The point is, we all deserve a flood. So what’s the solution?

Another kind of death. To be free from sin, we need to repent and accept God’s forgiveness. A part of that process is “dying” to our sin (in other words, choosing to stop living for ourselves and doing whatever we want) and instead devote our lives to following Christ.

That is the significance of baptism. A new believer is momentarily submerged in a “mini flood” when they are baptized. They are symbolically purged with water as a representation of their death to sin. The flood during Noah’s time was essentially the earth’s first baptism; it was a death that brought forth life.

There is an intriguing verse in 1 Peter that links the flood with the imagery of baptism. It also makes it clear that there is more going on with the flood than what meets the eye.

For Christ also suffered once for sins, the righteous for the unrighteous, to bring you to God. He was put to death in the body but made alive in the Spirit. After being made alive, he went and made proclamation to the imprisoned spirits — to those who were disobedient long ago when God waited patiently in the days of Noah while the ark was being built. In it only a few people, eight in all, were saved through water, and this water symbolizes baptism that now saves you also — not the removal of dirt from the body but the pledge of a clear conscience toward God.
— 1 Peter 3:18-21

The references to “imprisoned spirits” raises many questions, among them being: are all the people who died in the flood actually condemned to hell? I’m not going to try to answer that question because my response would simply be conjecture. But I bring this up as reminder that none of us truly knows what is going on “behind the scenes” in spiritual realms. Who are we to judge God and decide he acted unjustly from our little piece of the picture?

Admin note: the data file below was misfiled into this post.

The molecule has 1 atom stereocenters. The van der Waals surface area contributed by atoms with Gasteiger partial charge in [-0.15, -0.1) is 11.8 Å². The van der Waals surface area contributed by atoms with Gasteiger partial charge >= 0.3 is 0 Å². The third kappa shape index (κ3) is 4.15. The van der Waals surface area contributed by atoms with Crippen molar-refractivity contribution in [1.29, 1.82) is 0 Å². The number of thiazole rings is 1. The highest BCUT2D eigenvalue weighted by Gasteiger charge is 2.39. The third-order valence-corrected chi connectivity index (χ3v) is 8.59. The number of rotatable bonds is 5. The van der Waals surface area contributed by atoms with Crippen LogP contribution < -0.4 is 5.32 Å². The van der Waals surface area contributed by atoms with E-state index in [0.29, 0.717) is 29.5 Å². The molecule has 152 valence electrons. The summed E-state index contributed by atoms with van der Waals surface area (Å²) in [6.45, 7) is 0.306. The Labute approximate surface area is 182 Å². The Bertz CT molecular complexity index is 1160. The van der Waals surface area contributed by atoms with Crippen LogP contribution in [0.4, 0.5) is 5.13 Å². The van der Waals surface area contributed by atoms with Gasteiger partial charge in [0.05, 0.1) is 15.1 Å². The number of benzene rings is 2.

From reading the Genesis passage, it appears that no one else at that time, aside from Noah and his family, were in any way attempting to be faithful to God. If they had, they would have made it onto the boat too. It’s the exact same choice we’re faced with today. Whether we die through a supernatural flood or of natural causes, we all have the choice of whether or not to live for God, and we will all face the eternal consequences for our earthly decisions.

In saying this, I don’t want to gloss over the deaths that happened as a result of the flood. There was certainly a lot of death. It’s a graphic, gruesome picture that makes me sad to read. But God’s actions are always just — again, remember that all the people who died in the flood were only bent towards evil all the time.

I also believe that God acts in certain ways at certain times in history for the benefit of all generations. I don’t think the reason for the flood was simply to deal with the problem at hand. It was also to provide a sobering and visual reminder to all of us who came after just how powerful God is, and how serious the consequences of sin are. And, as I mentioned before with the symbolism of baptism, it’s also an illustration of how the hope of new life can only come through death (most importantly of all, through Christ’s death on the cross).

Within each story told in the Bible, there are many layers to God’s actions, intended to give greater insight and blessing to more people than just those present in the situation.

FURTHER READING:

If you want to dig deeper, here are a few other voices who’ve weighed in on this topic.

A flood of biblical proportions: can we really believe in Noah’s ark?

Flood theology: why does Noah’s flood matter?

Timothy Keller on what the flood meant for Noah and what it means for us